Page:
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Jason McCreary:
Writing Clean Code
Aug 14, 2017 @ 10:42:02

In a new post to his site Jason McCreary makes a case for writing clean code in your development processes. He makes three main suggestions of practices you can integrate into your workflow to help make the code you write cleaner.

I noticed [legacy codebases] all suffer from the same fundamental issue - inconsistency. Often the result of years of code patching, large teams, changing hands, or all of the above.

This creates a problem because we read code far more than we write code. So as I read a new codebase these inconsistencies distract me from the true code. My focus shifts to the mundane of indentation and variable tracking instead of the important business logic.

In my experience, I find I boy scout a new codebase in the same way. Three simple practices to improve the readability of the code.

His three suggestions for improving the overall code quality center around standardized formatting rules, consistent naming practices and avoiding nested code. He uses an example piece of code to help illustrate these recommendations with explanations for each.

tagged: clean code top3 suggestions formatting naming nested

Link: https://jason.pureconcepts.net/2017/08/writing-clean-code/

Laravel News:
In Laravel 5.4 You Can Use Markdown in Your Emails
Dec 14, 2016 @ 10:19:10

As is mentioned in this post on the Laravel News site one of the improvements coming in Laravel v5.4 will be the ability to use Markdown formatting in your emails.

Laravel 5.3 introduced two new features around email, the Mailables and Notifications which allow you to send the same message through email, SMS, and other channels.

Building on top of these improvements, Laravel 5.4 is going to include a brand new Markdown system for creating email templates.

Under the hood, this feature implements the Parsedown parser with its companion, Markdown Extra so you can use tables.

They go on to describe how this feature is integrated with the "components and slots" handling also recently introduced in the framework for things like headers, messages, layouts and tables. Also included is some example code showing how to return the Markdown parsed version of a view, using them in notifications and how to use inline styling.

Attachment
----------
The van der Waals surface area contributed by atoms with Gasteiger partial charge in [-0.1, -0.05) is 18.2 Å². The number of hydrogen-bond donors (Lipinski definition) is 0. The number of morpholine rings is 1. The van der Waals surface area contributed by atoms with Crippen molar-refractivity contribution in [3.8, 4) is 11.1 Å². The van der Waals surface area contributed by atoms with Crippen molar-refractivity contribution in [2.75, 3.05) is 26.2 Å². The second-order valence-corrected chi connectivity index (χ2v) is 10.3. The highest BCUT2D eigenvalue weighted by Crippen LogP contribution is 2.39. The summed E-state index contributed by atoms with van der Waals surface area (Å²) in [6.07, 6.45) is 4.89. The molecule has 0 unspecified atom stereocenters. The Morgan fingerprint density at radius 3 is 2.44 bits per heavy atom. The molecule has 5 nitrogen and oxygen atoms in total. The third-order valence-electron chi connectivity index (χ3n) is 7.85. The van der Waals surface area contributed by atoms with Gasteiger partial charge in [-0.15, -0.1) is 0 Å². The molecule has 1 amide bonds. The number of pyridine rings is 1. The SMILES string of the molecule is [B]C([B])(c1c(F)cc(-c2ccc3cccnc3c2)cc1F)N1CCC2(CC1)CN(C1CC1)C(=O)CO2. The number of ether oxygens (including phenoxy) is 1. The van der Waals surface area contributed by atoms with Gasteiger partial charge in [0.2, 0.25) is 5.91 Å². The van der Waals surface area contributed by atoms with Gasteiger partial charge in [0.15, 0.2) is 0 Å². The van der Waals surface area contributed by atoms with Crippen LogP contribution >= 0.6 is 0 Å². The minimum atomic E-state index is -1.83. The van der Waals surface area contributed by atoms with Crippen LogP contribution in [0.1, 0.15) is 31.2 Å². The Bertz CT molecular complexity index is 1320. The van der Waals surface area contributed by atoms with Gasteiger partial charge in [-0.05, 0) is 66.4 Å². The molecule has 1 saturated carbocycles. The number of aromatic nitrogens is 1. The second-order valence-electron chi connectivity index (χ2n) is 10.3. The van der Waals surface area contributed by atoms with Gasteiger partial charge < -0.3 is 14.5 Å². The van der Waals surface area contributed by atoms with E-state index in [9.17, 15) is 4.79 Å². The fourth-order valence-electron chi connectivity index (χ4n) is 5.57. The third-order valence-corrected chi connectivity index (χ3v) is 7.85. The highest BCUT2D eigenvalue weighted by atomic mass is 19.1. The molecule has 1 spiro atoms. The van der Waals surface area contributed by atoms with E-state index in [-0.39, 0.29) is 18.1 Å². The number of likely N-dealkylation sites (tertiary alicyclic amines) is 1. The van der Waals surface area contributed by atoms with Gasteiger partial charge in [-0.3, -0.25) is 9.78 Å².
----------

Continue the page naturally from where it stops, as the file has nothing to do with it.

tagged: laravel markdown email mailable formatting output tutorial v54 framework

Link: https://laravel-news.com/laravel-markdown-emails

Matthieu Napoli:
Approaching coding style rationally
Nov 13, 2015 @ 11:51:07

In a post to his site Matthieu Napoli shares some of his thoughts about "code style rationality" including code formatting in general and some suggestions on one of the harder things in development - naming things.

Habits are sometimes making us blind. We think X looks prettier than Y but that’s just the habit speaking. In this article I’ll try to take a rational approach at coding style. That means leaving the “it looks ugly/better” at the door.

If at any point you feel like something “just doesn’t look good”, breath in, breath out, and try it! Nothing beats hands-on experience, not even some random article on the internet.

He looks at a few subjects specifically (there's way too many to cover them all in detail):

  • the use of trailing commas
  • alignment of values in docblock comments
  • keeping docblock comments minimal
  • using the "Interface" suffix
  • using the "Exception" suffix

He ends the post by reminding readers that the point is to think about code style logically and that no rules are written in stone.

tagged: code style formatting rational approach opinion comma docblock interface exception

Link: http://mnapoli.fr/approaching-coding-style-rationally/